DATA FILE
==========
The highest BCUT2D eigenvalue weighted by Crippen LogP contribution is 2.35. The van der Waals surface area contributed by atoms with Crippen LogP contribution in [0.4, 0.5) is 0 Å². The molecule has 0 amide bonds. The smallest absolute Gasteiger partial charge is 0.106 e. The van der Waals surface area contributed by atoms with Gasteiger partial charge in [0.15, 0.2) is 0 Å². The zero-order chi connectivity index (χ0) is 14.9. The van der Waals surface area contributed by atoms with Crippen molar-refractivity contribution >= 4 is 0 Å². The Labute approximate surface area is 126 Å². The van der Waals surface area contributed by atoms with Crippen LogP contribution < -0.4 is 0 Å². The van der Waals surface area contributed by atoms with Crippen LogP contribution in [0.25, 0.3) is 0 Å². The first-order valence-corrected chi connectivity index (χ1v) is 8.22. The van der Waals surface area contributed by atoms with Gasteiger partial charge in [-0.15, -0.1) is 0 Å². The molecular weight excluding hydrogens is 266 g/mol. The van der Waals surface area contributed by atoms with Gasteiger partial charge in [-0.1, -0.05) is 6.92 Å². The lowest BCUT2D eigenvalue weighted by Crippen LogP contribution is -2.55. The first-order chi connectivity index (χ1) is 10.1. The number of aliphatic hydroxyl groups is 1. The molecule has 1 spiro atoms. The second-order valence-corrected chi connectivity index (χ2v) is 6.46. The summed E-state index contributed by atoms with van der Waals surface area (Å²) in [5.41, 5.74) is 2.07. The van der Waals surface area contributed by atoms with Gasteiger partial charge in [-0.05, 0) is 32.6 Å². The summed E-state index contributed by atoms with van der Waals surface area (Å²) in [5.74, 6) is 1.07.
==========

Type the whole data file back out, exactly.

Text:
The highest BCUT2D eigenvalue weighted by Crippen LogP contribution is 2.35. The van der Waals surface area contributed by atoms with Crippen LogP contribution in [0.4, 0.5) is 0 Å². The molecule has 0 amide bonds. The smallest absolute Gasteiger partial charge is 0.106 e. The van der Waals surface area contributed by atoms with Gasteiger partial charge in [0.15, 0.2) is 0 Å². The zero-order chi connectivity index (χ0) is 14.9. The van der Waals surface area contributed by atoms with Crippen molar-refractivity contribution >= 4 is 0 Å². The Labute approximate surface area is 126 Å². The van der Waals surface area contributed by atoms with Crippen LogP contribution < -0.4 is 0 Å². The van der Waals surface area contributed by atoms with Crippen LogP contribution in [0.25, 0.3) is 0 Å². The first-order valence-corrected chi connectivity index (χ1v) is 8.22. The van der Waals surface area contributed by atoms with Gasteiger partial charge in [-0.15, -0.1) is 0 Å². The molecular weight excluding hydrogens is 266 g/mol. The van der Waals surface area contributed by atoms with Gasteiger partial charge in [-0.1, -0.05) is 6.92 Å². The lowest BCUT2D eigenvalue weighted by Crippen LogP contribution is -2.55. The first-order chi connectivity index (χ1) is 10.1. The number of aliphatic hydroxyl groups is 1. The molecule has 1 spiro atoms. The second-order valence-corrected chi connectivity index (χ2v) is 6.46. The summed E-state index contributed by atoms with van der Waals surface area (Å²) in [5.41, 5.74) is 2.07. The van der Waals surface area contributed by atoms with Gasteiger partial charge in [-0.05, 0) is 32.6 Å². The summed E-state index contributed by atoms with van der Waals surface area (Å²) in [5.74, 6) is 1.07.